The sole representative visa  is for an overseas based businesses who wants to send an employee to the UK to set up a branch or a UK based wholly-owned subsidiary of the overseas parent company.

To qualify, the visa applicant must be a senior employee of the overseas company able to make operational decisions and be recruited from outside the UK. The sole representative mustn’t own or control more than a fifty percent shareholding in the overseas parent company. The employee remains an employee of the overseas company for the duration of their visa rather than an employee of the subsidiary company.

In contrast to the intra company transfer visa, there is no minimum salary threshold for the sole representative visa. This is because to qualify for the visa the employee must be in a senior position. The applicant will have to meet the English language requirement and the maintenance requirement.

For the sole representative visa applicant to qualify the overseas parent company will need to be:

  • An active and trading business.
  • Based overseas and the headquarters and centre of operations located outside the UK.
  • Setting up a first branch or UK subsidiary company.
  • Remaining overseas with no plan to transfer the base of the overseas business to the UK.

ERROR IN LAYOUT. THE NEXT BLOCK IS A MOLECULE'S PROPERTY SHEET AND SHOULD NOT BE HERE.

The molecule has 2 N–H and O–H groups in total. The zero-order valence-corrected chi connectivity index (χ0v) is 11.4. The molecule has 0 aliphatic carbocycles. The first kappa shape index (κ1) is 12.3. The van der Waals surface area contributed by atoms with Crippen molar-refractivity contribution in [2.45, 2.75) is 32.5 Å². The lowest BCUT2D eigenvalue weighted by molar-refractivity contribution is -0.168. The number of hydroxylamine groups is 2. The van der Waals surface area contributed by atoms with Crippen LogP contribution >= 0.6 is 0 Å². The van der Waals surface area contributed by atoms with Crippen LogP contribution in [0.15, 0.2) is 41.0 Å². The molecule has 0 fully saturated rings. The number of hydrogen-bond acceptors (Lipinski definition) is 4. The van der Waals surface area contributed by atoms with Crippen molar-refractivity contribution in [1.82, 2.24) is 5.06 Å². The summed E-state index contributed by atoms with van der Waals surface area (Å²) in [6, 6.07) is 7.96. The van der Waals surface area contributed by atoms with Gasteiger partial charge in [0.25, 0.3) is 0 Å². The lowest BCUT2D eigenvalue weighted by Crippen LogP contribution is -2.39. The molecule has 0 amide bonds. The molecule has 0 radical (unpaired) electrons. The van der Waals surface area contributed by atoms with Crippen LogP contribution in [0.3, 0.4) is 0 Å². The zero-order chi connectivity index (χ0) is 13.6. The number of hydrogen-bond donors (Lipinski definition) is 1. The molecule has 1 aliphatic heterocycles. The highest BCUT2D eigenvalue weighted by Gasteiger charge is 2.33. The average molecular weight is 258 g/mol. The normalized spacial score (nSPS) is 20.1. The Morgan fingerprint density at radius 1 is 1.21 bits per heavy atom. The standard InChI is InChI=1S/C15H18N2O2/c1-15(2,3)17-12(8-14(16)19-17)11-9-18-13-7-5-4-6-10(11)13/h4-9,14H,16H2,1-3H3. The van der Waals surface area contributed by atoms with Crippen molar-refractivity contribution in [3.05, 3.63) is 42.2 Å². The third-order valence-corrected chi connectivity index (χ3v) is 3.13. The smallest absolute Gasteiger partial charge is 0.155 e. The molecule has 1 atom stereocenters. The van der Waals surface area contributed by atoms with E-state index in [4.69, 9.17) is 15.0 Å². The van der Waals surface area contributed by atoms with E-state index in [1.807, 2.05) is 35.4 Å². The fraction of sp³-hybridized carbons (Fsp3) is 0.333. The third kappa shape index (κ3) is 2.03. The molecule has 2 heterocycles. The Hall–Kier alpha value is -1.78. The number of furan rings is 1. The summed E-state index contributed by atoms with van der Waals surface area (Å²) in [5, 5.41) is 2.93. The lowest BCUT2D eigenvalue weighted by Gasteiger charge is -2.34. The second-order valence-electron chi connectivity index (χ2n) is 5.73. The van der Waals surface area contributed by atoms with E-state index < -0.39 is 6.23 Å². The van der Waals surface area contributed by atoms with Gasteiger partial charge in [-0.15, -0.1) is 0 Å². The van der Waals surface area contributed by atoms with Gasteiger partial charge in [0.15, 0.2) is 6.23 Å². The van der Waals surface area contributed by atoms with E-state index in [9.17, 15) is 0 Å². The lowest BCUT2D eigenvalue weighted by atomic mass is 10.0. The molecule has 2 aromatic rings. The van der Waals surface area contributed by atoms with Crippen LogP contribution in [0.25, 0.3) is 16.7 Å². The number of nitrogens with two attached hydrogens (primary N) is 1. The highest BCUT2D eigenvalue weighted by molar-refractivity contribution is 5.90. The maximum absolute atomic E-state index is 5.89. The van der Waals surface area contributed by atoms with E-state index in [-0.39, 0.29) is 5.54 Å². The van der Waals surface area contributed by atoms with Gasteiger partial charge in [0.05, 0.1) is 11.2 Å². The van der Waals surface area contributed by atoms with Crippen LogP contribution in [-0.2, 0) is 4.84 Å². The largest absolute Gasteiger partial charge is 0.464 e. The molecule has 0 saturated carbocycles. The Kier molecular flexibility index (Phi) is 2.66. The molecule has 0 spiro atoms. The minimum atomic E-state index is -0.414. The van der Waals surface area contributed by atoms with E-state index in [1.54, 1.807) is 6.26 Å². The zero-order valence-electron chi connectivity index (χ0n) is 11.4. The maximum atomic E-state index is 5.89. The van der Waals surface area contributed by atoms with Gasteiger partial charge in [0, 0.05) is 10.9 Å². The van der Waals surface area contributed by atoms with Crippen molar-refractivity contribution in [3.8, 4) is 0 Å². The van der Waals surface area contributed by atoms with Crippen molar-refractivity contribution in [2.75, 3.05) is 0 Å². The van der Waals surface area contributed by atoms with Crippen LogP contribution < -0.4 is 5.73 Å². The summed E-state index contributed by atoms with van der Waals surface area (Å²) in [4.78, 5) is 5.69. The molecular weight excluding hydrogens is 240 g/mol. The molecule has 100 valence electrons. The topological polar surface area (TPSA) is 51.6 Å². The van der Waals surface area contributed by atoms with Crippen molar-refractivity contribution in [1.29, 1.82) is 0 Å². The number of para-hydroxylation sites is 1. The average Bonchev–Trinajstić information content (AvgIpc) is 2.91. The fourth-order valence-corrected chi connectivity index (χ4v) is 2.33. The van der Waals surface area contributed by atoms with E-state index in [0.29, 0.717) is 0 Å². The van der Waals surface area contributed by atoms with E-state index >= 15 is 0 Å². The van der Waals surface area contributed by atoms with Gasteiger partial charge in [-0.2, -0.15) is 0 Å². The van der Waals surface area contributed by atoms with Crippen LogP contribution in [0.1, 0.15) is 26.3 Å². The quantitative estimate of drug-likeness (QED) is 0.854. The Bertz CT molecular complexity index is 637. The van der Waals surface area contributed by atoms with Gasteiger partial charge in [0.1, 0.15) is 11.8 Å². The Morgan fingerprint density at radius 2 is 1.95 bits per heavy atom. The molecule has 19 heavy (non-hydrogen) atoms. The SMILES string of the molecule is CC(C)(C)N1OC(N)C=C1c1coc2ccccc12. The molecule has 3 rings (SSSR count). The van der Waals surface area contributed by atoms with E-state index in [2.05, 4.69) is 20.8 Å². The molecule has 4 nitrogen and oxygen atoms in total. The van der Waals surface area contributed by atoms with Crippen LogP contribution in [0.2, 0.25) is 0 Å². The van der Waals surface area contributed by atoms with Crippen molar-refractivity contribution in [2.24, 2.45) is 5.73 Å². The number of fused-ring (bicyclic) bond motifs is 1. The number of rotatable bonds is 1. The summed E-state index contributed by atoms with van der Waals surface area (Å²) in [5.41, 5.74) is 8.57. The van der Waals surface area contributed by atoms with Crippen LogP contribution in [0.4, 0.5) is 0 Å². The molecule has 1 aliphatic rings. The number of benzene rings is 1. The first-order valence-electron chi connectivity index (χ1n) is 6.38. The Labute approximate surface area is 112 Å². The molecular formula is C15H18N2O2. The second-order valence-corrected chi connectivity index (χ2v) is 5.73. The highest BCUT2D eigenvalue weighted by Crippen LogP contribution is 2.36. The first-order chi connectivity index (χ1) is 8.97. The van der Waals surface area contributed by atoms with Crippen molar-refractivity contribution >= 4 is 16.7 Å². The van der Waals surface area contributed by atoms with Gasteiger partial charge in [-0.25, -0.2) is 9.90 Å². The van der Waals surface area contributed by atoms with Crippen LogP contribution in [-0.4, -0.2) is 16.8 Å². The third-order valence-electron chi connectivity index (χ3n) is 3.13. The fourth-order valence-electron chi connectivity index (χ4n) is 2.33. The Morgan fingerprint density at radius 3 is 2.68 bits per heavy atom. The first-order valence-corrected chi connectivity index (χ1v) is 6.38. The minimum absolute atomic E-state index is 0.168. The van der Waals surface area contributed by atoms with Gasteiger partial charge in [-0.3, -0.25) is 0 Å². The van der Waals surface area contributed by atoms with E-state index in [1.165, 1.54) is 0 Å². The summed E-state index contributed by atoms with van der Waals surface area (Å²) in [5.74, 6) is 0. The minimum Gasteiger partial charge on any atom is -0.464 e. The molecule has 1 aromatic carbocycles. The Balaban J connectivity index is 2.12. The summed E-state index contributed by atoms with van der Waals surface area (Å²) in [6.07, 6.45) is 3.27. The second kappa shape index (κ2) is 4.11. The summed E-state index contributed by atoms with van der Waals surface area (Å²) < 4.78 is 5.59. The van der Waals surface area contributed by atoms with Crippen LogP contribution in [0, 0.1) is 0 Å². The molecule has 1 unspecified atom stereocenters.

If a sole representative can establish the business in the UK, then the subsidiary could then apply for a sponsor licence so that it can then transfer other employees to the UK on intra company transfer visas or recruit new workers from overseas on skilled worker visas.

Depending on the structure of your company and business plans there may be other alternatives business immigration solutions so it is best to work with a specialist business immigration team on your options to work out what best suits your company needs and how best to achieve your goals.

UK Online and London Based Immigration and Employment Solicitors 

For expert immigration and employment advice on transferring workers to the UK or for help with a  sponsor licence applicationcall the immigration law team at OTS Solicitors on 0203 959 9123 or contact us online. Appointments are available by phone or video call.

OTS Solicitors are recommended in the two leading law directories, Chambers Guide to the Legal Profession and Legal 500. For proactive advice on all your business immigration law, employment law and corporate law needs contact OTS Solicitors on 0203 959 9123 or contact us online.